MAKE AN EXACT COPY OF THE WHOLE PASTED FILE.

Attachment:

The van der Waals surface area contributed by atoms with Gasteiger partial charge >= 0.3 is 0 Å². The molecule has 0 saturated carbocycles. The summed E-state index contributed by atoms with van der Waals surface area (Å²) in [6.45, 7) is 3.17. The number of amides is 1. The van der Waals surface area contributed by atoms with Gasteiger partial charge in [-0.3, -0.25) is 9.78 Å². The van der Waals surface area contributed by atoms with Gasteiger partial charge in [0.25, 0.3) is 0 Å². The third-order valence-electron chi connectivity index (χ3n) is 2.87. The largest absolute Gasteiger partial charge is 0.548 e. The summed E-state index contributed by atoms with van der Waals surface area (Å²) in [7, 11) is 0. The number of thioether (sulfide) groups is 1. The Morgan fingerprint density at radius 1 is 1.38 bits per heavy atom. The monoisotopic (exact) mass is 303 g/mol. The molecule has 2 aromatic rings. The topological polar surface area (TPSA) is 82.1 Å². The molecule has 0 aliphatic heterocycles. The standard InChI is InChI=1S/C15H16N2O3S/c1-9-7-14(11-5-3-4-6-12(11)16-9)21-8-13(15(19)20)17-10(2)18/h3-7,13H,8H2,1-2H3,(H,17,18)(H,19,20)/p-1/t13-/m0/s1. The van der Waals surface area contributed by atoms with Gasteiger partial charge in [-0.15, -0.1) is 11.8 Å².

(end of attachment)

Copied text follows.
The van der Waals surface area contributed by atoms with Gasteiger partial charge >= 0.3 is 0 Å². The molecule has 0 saturated carbocycles. The summed E-state index contributed by atoms with van der Waals surface area (Å²) in [6.45, 7) is 3.17. The number of amides is 1. The van der Waals surface area contributed by atoms with Gasteiger partial charge in [-0.3, -0.25) is 9.78 Å². The van der Waals surface area contributed by atoms with Gasteiger partial charge in [0.25, 0.3) is 0 Å². The third-order valence-electron chi connectivity index (χ3n) is 2.87. The largest absolute Gasteiger partial charge is 0.548 e. The summed E-state index contributed by atoms with van der Waals surface area (Å²) in [7, 11) is 0. The number of thioether (sulfide) groups is 1. The Morgan fingerprint density at radius 1 is 1.38 bits per heavy atom. The monoisotopic (exact) mass is 303 g/mol. The molecule has 2 aromatic rings. The topological polar surface area (TPSA) is 82.1 Å². The molecule has 0 aliphatic heterocycles. The standard InChI is InChI=1S/C15H16N2O3S/c1-9-7-14(11-5-3-4-6-12(11)16-9)21-8-13(15(19)20)17-10(2)18/h3-7,13H,8H2,1-2H3,(H,17,18)(H,19,20)/p-1/t13-/m0/s1. The van der Waals surface area contributed by atoms with Gasteiger partial charge in [-0.15, -0.1) is 11.8 Å².